An almost ksh-compatible 'autoload' (no lazy load). ksh
A more ksh-compatible 'autoload' (with lazy load). ksh
A replacement for basename(1). basename
Fast basename(1) and dirname(1) functions for bash/sh. basename, dirname
Start, control, and end co-processes.  
Control shell co-processes (see coprocess.bash).  
README for coshell and coproc.  
A C-shell compatibility package. csh
Directory manipulation functions from the book The Korn Shell.  
A replacement for dirname(1). dirname
Find out if a directory is empty.  
Display the exit status of processes.  
Like command, but forces the use of external command.  
Recursive factorial function.  
Front-end to sync TERM changes to both stty(1) and readline 'bind'. stty.bash
Print out definitions for functions named by arguments.  
Get a web page from a remote server (wget(1) in bash).  
getopt function that parses long-named options.  
Internet address conversion (inet2hex and hex2inet).  
Return zero if the argument is in the path and executable. inpath
Test user input on numeric or character value.  
Test user input on numeric values, with floating point.  
Test user input for valid IP addresses.  
Julian date conversion.  
Look for running jobs.  
Try to keep some programs in the foreground and running.  
ksh-like cd: cd [-LP] [dir[change]]. ksh
ksh-like arithmetic test replacements. ksh
Functions and aliases to provide the beginnings of a ksh environment for bash ksh
Replace the login and newgrp built-ins in old Bourne shells.  
Rename files to lowercase. rename lower
Find and print a manpage. fman
Print MH folders, useful only because folders(1) doesn't print mod date/times.  
Notify when jobs change status.  
Path related functions (no_path, add_path, pre-path, del_path). path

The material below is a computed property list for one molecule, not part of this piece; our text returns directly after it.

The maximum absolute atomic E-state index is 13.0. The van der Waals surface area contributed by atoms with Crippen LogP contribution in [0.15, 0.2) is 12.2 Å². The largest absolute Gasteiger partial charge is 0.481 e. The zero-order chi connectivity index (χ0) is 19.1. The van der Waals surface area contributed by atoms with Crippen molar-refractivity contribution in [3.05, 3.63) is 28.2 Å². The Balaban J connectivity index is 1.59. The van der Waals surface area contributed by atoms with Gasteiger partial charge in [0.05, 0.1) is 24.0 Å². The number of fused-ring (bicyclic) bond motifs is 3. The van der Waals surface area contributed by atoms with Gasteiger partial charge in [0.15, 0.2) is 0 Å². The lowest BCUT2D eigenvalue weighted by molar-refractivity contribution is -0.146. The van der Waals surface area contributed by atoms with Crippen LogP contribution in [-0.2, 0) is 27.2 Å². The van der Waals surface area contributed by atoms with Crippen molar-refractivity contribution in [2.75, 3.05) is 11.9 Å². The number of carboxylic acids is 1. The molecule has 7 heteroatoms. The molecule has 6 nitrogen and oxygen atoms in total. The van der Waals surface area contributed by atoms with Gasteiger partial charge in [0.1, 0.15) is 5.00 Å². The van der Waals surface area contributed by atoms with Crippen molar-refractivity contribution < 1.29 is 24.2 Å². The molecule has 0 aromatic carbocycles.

Recursive directory traverser.  
A clone of the C shell built-in repeat. repeat, csh
A clone of the C shell built-in repeat. repeat, csh
Generate a sequence from m to n;m defaults to 1.  
Generate a sequence from m to n;m defaults to 1.  
Readline-based pager. cat, readline pager
Readline-based pagers. cat, readline pager
Sort the positional parameters.  
A function to emulate the ancient ksh built-in. ksh
A function to emulate the ancient ksh built-in. ksh
A shell function to set the terminal type interactively or not.  
An implementation of the 10th Edition Unix sh built-in whatis(1) command.  
An almost ksh-compatible whence(1) command.  
An emulation of which(1) as it appears in FreeBSD.  
Convert csh alias commands to bash functions. csh, aliasconv
A find(1) clone.  
Example loadable replacements.  
Return nondirectory portion of pathname. basename
cat(1) replacement with no options—the way cat was intended. cat, readline pager
cut(1) replacement.  
Return directory portion of pathname. dirname
Print file info.  
POSIX.2 getconf utility.
Replacement definitions for ones the system doesn't provide.  
Copy first part of files.  
Obligatory "Hello World" / sample loadable.  
POSIX.2 user identity.  
Make links.  
Print login name of current user.  
Simple makefile for the sample loadable built-ins.  
Make directories.  
echo without options or argument interpretation.  
Check pathnames for validity and portability.  
Loadable ksh-93 style print built-in.  
Minimal built-in clone of BSD printenv(1).  
Anyone remember TOPS-20?  
Canonicalize pathnames, resolving symlinks.  
Remove directory.  
Sleep for fractions of a second.  
Loadable built-in interface to strftime(3).  
Sync the disks by forcing pending filesystem writes to complete.